Holi Rituals and Customs

Holi is spread out over two days. On the evening of the first day of Holi, a public bonfire is held, commemorating the burning of Holika. Traditionally, Hindu boys spend the weeks prior to Holi combing the neighborhood for any waste wood they can find for the bonfire. The fire is lit sometime between 10 PM and midnight (at the rising of the moon), not generally in an orderly fashion. Everyone gathers in the street for the event, and the air rings with shouts, catcalls, curses and general mayhem.

Also Read :  Lighting Diya and other oil lamp creates its own positive field of Energy

Holi also commemorates various events in Hindu mythology, but for most Hindus, it provides a temporary opportunity for Hindus to disregard social norms, indulge in merrymaking and generally “let loose.”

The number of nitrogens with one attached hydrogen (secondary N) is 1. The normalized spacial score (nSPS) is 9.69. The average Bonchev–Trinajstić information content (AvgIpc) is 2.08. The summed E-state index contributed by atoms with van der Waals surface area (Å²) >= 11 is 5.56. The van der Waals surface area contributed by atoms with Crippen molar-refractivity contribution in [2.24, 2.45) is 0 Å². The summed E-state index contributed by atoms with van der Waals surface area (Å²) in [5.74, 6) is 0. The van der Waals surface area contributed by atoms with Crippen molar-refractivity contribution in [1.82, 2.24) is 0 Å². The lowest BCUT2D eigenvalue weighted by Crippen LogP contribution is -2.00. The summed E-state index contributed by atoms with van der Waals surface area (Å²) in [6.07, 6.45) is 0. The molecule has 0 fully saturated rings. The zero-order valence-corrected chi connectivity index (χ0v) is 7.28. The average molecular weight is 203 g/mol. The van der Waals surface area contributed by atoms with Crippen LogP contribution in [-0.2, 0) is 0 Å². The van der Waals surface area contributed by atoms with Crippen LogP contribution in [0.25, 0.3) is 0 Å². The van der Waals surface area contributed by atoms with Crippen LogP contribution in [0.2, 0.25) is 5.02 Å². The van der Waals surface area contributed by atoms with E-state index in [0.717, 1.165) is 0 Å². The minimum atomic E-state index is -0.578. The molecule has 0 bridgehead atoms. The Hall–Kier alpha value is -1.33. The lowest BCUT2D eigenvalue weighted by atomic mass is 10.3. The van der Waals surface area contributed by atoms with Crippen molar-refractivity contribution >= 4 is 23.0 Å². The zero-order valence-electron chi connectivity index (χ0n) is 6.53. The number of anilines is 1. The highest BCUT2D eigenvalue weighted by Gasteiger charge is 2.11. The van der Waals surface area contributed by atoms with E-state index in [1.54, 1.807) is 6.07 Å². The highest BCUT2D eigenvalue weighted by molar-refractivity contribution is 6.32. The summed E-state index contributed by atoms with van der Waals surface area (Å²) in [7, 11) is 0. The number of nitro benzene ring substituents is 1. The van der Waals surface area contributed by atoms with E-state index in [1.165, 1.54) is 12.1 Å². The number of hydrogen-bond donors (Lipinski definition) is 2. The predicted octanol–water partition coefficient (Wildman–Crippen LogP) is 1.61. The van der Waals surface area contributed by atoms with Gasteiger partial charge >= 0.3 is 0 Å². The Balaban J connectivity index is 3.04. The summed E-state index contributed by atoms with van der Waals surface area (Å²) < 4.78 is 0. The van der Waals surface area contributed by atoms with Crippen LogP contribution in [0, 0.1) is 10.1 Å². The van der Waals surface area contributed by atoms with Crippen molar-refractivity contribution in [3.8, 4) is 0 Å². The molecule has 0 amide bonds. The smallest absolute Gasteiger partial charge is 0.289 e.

Play of Colours

The next day great excitement can be seen in people on the next day when it is actually the time for the play of colors. Bright colors of powder color fill the air and people take turns in pouring color water over each other. Children take special delight in spraying colors on one another with their pichkaris and throwing water balloons and passers-by. Women and senior citizen form groups called tolis and move in colonies – applying colors and exchanging greetings. Songs, dance on the rhythm of dholak and mouthwatering Holi delicacies are the other highlights of the day.

Modernization of the Festival

Today also we get excited as Holi approaches. In metro towns now there is a unique trend that is catching up. People are going to “Holi parties” with their family and friends and celebrate with many people. They get to meet new people, make new friends and a very beautiful twist is given to the festival.